Caring for Trees for Future Generations
It’s hard to imagine Colorado Springs as a treeless shortgrass prairie, but that’s exactly what it was before General Palmer founded the City in 1871. Over the next 150 years, residents planted thousands of trees to provide shade, beauty and environmental benefits. Because our forerunners planted trees, we now have beautiful homes, thriving businesses and world-class public spaces.
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Now, it’s our generation’s turn to take care of our community’s trees. Although it can seem like they sustain themselves, in our semi-arid climate they need our continued support to live long, healthy lives. Here are five things you can do to ensure your trees thrive for many years to come.
Landscape trees need to be watered consistently. If they’re planted close to an irrigated lawn, their roots can take up water when the lawn is watered. If they’re not close to a green lawn, plan to water at least once per month. Smaller trees need less water more often, while large trees need more water once per month. Colorado Springs Utilities has a Tree and Shrub Watering Guide that teaches you how to water your trees. And yes, just like shade trees, evergreens and native trees need extra water during hot, dry periods. Watering consistently is the most important thing you can do to help your trees thrive.
Water in the right location
Don’t water a tree close to its trunk. Instead, water the soil at the dripline, or the area directly under the tips of the branches to five feet outward where the water-absorbing roots are located. Apply water to the soil surface rather than using deep-watering needles. Most of the roots live in the top 2 feet of soil, whereas watering needles can place the water deeper than the root zone.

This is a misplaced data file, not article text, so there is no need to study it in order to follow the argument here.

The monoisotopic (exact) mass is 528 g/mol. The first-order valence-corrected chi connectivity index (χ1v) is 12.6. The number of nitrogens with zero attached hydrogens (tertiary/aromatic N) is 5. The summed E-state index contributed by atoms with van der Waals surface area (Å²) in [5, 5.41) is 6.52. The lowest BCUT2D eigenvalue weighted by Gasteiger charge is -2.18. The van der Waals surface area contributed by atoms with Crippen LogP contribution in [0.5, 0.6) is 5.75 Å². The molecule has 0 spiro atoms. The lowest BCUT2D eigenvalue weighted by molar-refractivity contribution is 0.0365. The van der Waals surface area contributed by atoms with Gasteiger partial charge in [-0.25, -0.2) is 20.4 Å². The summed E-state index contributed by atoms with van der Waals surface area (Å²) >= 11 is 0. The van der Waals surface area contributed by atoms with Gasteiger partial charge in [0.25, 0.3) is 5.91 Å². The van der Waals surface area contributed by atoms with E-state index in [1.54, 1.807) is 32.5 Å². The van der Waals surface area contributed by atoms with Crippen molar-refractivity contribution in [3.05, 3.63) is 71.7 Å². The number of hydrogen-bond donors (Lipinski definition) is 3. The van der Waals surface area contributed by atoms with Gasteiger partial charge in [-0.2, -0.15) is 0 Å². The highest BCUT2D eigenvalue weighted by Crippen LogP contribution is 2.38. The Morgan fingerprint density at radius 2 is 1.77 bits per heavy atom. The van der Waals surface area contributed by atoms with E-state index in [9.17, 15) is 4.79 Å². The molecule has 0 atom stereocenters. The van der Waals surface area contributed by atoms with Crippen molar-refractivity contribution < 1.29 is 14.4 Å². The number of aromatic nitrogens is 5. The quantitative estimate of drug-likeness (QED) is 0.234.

Although it may seem like a good thing to fertilize trees, they only need extra nutrients during certain life stages. Old, mature trees don’t need much fertilizer since they don’t grow much. Likewise, newly planted trees don’t need fertilizer until after they grow a new root system over the next few years. Once you see its growth taking off and the branches growing significantly longer than they have in the past, it’s mature enough to be fertilized occasionally.
Having your trees pruned by an arborist can help make their branches less likely to break during big storms. This can be done every several years and is most important 5-10 years after the tree is planted, when it is developing its main branching structure. This investment will pay off during heavy spring snowstorms when branches are more likely to break.
Taking care of trees is an investment in the most valuable plants in our landscape. By watering, fertilizing and pruning wisely, our trees will help create a healthy urban forest for Colorado Springs residents of the next 150 years.
Let’s each do our part. Visit Utilities’ tree planting page for more information on water-wise tree species, smart planting steps and watering guidelines.
This article was submitted by Catherine Moravec, a senior water conservation specialist with Colorado Springs Utilities, a marketing partner of the COS 150: Tree Challenge. Remember, after you plant a new tree, be sure to add it to the tree tracker so that it counts toward the citywide goal of 18,071 new trees in celebration of our 150th anniversary, or sesquicentennial.